I would say the answer to your particular question is something that is an important practice here at One Schoolhouse. It may or may not be implementable at every school, but here at One Schoolhouse we separate teacher growth and coaching from teacher evaluation. And the reason that we do that is that we want to promote an environment where teachers can measure their growth, they can acknowledge and ask for support when they need help, and that they can feel like they're also being celebrated. They have metrics to warrant a moment in the sun at the end of every school year. And so when we think about teacher growth, we do separate growth from accountability. While we use this, we use our standards, and these standards could certainly be used as a binary checklist, our practice is that our teachers complete our standards break. They fill it out. They put in all the evidence. I don't review teachers by filling this out for them, nor does our instructional designer.
We help them identify where they're doing really well and where they want to grow. So I would say if you're going to use this as an evaluative tool, make sure that the reflective component for the teachers is really robust so that they don't see it as an external metric that is being imposed upon them, but so they see it as a useful tool to help them expose their strengths and deficiencies.
Brad: Our next questioner notes that teachers have not been trained to think/plan like designers. What are some of the most important curriculum or online hybrid design principles that they should know as they embark upon building hybrid courses?
Corinne: That's a really important question. And we know that teachers have found widely varying degrees of success and coming off of this school year. Some teachers are going to feel like, wow, I did good things out and maintain that quality learning environment, my kids had fun, they learned what I needed them to do. And other teachers are having a really tough experience.
I actually think that the question you asked, I would actually back it up and say this is a culture question for your school and how do you promote growth amongst your faculty? And that is probably something that's really important for your administrative team to tackle this summer. It's not that there's some secret sauce about how to build well online or how to build a hybrid. We've given you some structures here that will definitely get you moving in the right direction, but the heart of any independent school is who you are and what you value and how you support your faculty growth.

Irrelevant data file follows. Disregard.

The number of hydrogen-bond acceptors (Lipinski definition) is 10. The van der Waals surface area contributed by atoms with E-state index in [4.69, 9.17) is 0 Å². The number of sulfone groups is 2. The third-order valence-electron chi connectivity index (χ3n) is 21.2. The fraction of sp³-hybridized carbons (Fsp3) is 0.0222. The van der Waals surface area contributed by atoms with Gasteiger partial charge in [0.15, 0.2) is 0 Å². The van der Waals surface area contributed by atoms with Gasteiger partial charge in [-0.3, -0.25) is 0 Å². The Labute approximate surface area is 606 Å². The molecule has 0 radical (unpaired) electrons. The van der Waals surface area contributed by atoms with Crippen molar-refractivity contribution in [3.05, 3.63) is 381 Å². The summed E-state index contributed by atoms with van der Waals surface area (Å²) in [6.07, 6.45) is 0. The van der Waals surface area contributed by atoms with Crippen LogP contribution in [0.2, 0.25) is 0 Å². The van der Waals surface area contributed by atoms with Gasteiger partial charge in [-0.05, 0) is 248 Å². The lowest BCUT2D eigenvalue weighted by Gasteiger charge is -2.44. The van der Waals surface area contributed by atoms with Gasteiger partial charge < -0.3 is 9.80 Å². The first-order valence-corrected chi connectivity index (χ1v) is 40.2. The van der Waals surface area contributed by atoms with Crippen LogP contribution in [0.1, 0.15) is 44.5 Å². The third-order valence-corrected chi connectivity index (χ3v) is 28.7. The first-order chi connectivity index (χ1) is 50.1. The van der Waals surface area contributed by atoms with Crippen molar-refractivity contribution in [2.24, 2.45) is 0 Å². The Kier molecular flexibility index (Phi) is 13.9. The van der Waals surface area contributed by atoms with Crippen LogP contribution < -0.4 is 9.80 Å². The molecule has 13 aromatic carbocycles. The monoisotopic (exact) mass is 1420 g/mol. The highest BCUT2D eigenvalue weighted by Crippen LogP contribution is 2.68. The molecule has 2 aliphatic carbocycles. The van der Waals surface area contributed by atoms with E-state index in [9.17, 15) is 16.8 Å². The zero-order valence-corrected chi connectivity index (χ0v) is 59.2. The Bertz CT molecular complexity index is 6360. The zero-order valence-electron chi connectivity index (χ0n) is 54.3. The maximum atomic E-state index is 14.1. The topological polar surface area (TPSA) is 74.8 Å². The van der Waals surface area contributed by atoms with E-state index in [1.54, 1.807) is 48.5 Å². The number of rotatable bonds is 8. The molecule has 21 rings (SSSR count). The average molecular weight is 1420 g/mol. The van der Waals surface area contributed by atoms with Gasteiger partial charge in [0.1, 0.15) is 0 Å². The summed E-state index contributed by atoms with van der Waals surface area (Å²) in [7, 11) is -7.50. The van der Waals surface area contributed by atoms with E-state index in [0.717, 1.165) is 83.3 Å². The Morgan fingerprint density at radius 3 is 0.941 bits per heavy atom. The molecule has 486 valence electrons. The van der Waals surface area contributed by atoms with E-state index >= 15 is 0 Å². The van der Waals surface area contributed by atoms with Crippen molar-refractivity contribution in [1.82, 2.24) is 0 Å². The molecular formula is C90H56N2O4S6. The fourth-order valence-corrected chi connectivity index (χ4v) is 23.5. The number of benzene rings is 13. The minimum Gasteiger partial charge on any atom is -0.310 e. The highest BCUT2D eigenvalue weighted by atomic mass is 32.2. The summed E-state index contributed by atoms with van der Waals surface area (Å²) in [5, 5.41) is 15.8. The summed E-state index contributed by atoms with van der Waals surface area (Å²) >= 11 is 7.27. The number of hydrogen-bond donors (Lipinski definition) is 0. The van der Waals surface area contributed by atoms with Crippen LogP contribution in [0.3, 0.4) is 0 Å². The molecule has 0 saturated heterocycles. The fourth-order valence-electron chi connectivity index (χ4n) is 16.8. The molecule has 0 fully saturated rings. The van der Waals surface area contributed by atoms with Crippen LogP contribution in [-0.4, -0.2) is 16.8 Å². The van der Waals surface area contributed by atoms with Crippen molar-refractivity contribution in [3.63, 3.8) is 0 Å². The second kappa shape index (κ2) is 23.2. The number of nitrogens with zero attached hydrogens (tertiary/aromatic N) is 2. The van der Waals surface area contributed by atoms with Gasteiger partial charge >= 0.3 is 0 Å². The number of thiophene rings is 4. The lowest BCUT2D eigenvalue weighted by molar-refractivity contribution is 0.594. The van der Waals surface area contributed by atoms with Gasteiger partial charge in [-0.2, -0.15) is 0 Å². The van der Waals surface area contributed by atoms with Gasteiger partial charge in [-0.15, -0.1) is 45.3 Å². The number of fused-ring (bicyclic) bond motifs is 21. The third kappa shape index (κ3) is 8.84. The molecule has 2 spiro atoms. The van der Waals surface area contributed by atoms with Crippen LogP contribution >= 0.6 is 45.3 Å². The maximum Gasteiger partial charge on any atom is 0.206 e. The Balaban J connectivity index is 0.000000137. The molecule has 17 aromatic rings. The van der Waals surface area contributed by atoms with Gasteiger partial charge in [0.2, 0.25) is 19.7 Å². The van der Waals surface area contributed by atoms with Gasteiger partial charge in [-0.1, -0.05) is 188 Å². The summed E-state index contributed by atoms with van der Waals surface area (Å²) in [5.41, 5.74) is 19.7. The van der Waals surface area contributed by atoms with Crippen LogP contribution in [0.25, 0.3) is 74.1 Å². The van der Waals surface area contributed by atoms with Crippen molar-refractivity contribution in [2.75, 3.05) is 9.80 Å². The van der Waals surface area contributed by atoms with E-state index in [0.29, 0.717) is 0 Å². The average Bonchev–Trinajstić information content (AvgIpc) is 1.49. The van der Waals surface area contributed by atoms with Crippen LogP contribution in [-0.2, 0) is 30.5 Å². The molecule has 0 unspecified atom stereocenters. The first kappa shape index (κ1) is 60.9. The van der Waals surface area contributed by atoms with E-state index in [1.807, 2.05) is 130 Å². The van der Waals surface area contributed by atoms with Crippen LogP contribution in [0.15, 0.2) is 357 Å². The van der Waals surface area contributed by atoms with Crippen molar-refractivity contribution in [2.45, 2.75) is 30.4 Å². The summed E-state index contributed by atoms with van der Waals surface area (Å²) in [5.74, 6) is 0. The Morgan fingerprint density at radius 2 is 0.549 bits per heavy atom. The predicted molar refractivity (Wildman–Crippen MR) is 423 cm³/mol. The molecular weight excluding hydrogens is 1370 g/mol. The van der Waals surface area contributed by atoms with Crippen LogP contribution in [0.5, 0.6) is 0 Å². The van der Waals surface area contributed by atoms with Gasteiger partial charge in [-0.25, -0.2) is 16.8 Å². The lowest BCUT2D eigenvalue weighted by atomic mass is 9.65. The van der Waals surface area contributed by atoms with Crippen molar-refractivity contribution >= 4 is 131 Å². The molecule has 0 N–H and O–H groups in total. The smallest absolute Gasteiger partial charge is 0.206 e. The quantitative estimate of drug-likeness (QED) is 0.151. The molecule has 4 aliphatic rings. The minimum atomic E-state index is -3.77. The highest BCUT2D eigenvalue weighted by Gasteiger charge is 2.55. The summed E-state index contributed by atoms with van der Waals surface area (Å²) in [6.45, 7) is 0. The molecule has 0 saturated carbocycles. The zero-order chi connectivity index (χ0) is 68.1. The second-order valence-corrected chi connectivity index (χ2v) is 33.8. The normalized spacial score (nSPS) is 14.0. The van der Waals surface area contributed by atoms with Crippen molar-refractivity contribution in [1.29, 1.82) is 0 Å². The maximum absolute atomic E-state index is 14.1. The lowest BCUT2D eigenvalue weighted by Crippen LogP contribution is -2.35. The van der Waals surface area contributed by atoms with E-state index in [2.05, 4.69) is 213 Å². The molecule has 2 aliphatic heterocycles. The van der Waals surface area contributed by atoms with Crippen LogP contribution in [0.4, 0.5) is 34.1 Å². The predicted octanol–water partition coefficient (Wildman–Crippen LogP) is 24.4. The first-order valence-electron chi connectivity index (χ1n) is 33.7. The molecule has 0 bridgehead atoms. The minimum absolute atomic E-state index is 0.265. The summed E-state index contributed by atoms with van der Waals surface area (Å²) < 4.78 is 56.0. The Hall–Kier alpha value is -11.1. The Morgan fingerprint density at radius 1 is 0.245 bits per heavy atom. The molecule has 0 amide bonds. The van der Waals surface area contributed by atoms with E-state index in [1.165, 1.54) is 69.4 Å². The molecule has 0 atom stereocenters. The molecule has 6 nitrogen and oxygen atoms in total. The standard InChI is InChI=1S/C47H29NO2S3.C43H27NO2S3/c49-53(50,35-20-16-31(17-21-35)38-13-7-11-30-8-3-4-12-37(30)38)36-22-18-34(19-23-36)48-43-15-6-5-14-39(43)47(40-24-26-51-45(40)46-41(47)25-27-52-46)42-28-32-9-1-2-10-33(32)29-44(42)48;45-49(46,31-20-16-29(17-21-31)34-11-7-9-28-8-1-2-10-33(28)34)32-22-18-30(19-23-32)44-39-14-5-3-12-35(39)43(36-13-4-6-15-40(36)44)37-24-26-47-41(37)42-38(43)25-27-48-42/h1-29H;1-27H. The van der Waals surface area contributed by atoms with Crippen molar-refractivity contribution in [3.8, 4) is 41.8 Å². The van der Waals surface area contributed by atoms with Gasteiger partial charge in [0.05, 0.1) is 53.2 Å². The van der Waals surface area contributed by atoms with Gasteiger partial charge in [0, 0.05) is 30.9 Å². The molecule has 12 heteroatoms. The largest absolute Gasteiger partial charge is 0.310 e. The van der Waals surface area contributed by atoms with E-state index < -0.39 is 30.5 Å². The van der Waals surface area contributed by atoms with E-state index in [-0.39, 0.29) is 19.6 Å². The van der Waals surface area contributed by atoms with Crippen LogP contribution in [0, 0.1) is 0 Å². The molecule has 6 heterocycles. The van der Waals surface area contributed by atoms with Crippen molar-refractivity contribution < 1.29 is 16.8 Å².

So I heard you asking kind of what are they? And I don't think it's the what, I think it's more the how. I'm backing up and make sure that your teachers feel supported? Do they know what to do in order to get started? Do they know where to go when they get stuck? Do they know how to not let it all become about the technology and have that be overwhelming? Do they know how to build solid relationships with students in person so that they can also do that online? And so I would take your question and I would back up to asking about real school values and how you promote and support teachers. Then you can dive into the standards and really see that I think the bones are there for you.
Brad: Another person asked a question that we also might want to kind of back up a step on. And that is he's wondering what some of the rules of thumb are for deciding what's best taught live and what's best taught online in a hybrid environment?
Corinne: Yeah, the standards are designed to be school wide and so if you're asking that question for French that's going to be a different answer than if you're asking that question for chemistry. I bring up those two examples because I think those are the teachers who have asked the most questions about what do I do about that precipitation lab that involves those hazardous chemicals? So there are some things where there's an easy and obvious way to do it online.
One of the things that we realized really early on at One Schoolhouse, is that introverts don't always participate in on-campus discussion based classes very well. It may be they struggle around the Harkness table, for example. Well, they can be class leaders online because everybody's pausing between every discussion board post and they have time to think and prepare what they want to say. So there are certain things that once you get your toolbox up and running for how to build online, you're going to find go really well and really draw out some of your kids and create community maybe in a way you haven't seen before.
Then there are other things that are admittedly always going to be harder. It's just not as fun to have the Cinco de Mayo Party on Zoom as it is to go to a little taqueria down the street with your class. When we think about the hybrid environment, we are recommending a full build, so prepare for just about everything online. And so how do you simulate all of your practices, but then be prepared that when, and hopefully the when is often, you get to be in person next year you're prepared to do those types of increase driven activities. Those types of things that the shoulder to shoulder collaboration in real time really is what makes the activity. So some of it's the tradeoff. Since some of it is just building up your tech toolbox so that you can replicate some of the best practices online. My question is, I guess, my answer is it depends.
Download the One Schoolhouse Hybrid Learning Course Standards & Teacher Competencies, here.
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Brad Rathgeber (he/him/his)